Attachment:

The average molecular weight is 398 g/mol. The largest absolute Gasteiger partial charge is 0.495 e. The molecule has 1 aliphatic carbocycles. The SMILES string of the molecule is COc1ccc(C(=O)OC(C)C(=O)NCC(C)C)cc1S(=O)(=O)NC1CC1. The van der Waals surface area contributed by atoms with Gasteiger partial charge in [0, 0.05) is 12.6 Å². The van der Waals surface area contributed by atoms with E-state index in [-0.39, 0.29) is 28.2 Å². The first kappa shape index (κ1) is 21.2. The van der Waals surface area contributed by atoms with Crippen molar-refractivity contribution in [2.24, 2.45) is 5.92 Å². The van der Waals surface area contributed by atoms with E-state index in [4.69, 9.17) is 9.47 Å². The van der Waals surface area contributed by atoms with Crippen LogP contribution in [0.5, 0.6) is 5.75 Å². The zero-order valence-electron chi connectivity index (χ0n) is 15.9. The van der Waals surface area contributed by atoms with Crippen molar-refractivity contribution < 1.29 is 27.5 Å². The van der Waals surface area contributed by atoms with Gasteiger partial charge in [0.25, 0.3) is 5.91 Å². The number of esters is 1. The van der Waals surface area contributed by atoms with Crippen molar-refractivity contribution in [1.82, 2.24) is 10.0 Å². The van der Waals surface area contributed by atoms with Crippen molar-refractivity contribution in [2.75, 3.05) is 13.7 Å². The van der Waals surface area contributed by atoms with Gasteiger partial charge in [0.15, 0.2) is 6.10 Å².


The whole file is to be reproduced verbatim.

The average molecular weight is 398 g/mol. The largest absolute Gasteiger partial charge is 0.495 e. The molecule has 1 aliphatic carbocycles. The SMILES string of the molecule is COc1ccc(C(=O)OC(C)C(=O)NCC(C)C)cc1S(=O)(=O)NC1CC1. The van der Waals surface area contributed by atoms with Gasteiger partial charge in [0, 0.05) is 12.6 Å². The van der Waals surface area contributed by atoms with E-state index in [-0.39, 0.29) is 28.2 Å². The first kappa shape index (κ1) is 21.2. The van der Waals surface area contributed by atoms with Crippen molar-refractivity contribution in [2.24, 2.45) is 5.92 Å². The van der Waals surface area contributed by atoms with E-state index in [4.69, 9.17) is 9.47 Å². The van der Waals surface area contributed by atoms with Crippen LogP contribution in [0.5, 0.6) is 5.75 Å². The zero-order valence-electron chi connectivity index (χ0n) is 15.9. The van der Waals surface area contributed by atoms with Crippen molar-refractivity contribution < 1.29 is 27.5 Å². The van der Waals surface area contributed by atoms with Gasteiger partial charge in [0.25, 0.3) is 5.91 Å². The number of esters is 1. The van der Waals surface area contributed by atoms with Crippen molar-refractivity contribution in [1.82, 2.24) is 10.0 Å². The van der Waals surface area contributed by atoms with Crippen molar-refractivity contribution in [2.75, 3.05) is 13.7 Å². The van der Waals surface area contributed by atoms with Gasteiger partial charge in [0.15, 0.2) is 6.10 Å².